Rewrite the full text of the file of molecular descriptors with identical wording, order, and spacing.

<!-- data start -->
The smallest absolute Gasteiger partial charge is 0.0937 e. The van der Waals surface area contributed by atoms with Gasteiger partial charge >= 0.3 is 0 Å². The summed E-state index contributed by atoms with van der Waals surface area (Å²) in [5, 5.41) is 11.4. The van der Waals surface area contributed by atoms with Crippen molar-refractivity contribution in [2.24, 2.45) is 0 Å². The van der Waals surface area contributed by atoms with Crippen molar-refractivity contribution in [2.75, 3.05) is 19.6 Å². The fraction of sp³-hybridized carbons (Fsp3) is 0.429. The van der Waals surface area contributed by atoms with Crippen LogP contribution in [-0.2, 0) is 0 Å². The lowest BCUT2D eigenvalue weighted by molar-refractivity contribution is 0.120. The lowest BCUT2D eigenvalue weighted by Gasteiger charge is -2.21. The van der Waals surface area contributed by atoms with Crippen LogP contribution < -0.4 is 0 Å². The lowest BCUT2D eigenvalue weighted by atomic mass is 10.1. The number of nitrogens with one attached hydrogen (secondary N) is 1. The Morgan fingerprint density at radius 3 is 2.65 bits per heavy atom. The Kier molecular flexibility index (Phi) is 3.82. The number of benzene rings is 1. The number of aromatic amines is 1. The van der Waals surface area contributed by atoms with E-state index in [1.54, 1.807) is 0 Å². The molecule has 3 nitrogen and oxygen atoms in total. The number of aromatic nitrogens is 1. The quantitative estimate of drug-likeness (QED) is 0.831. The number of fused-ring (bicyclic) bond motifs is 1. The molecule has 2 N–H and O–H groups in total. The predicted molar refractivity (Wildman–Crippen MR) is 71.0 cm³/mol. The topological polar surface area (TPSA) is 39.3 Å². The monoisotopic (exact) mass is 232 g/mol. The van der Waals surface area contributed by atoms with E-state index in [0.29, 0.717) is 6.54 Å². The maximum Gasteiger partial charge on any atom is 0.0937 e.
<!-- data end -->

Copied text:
The smallest absolute Gasteiger partial charge is 0.0937 e. The van der Waals surface area contributed by atoms with Gasteiger partial charge >= 0.3 is 0 Å². The summed E-state index contributed by atoms with van der Waals surface area (Å²) in [5, 5.41) is 11.4. The van der Waals surface area contributed by atoms with Crippen molar-refractivity contribution in [2.24, 2.45) is 0 Å². The van der Waals surface area contributed by atoms with Crippen molar-refractivity contribution in [2.75, 3.05) is 19.6 Å². The fraction of sp³-hybridized carbons (Fsp3) is 0.429. The van der Waals surface area contributed by atoms with Crippen LogP contribution in [-0.2, 0) is 0 Å². The lowest BCUT2D eigenvalue weighted by molar-refractivity contribution is 0.120. The lowest BCUT2D eigenvalue weighted by Gasteiger charge is -2.21. The van der Waals surface area contributed by atoms with Crippen LogP contribution < -0.4 is 0 Å². The lowest BCUT2D eigenvalue weighted by atomic mass is 10.1. The number of nitrogens with one attached hydrogen (secondary N) is 1. The Morgan fingerprint density at radius 3 is 2.65 bits per heavy atom. The Kier molecular flexibility index (Phi) is 3.82. The number of benzene rings is 1. The number of aromatic amines is 1. The van der Waals surface area contributed by atoms with E-state index in [1.54, 1.807) is 0 Å². The molecule has 3 nitrogen and oxygen atoms in total. The number of aromatic nitrogens is 1. The quantitative estimate of drug-likeness (QED) is 0.831. The number of fused-ring (bicyclic) bond motifs is 1. The molecule has 2 N–H and O–H groups in total. The predicted molar refractivity (Wildman–Crippen MR) is 71.0 cm³/mol. The topological polar surface area (TPSA) is 39.3 Å². The monoisotopic (exact) mass is 232 g/mol. The van der Waals surface area contributed by atoms with E-state index in [0.29, 0.717) is 6.54 Å². The maximum Gasteiger partial charge on any atom is 0.0937 e.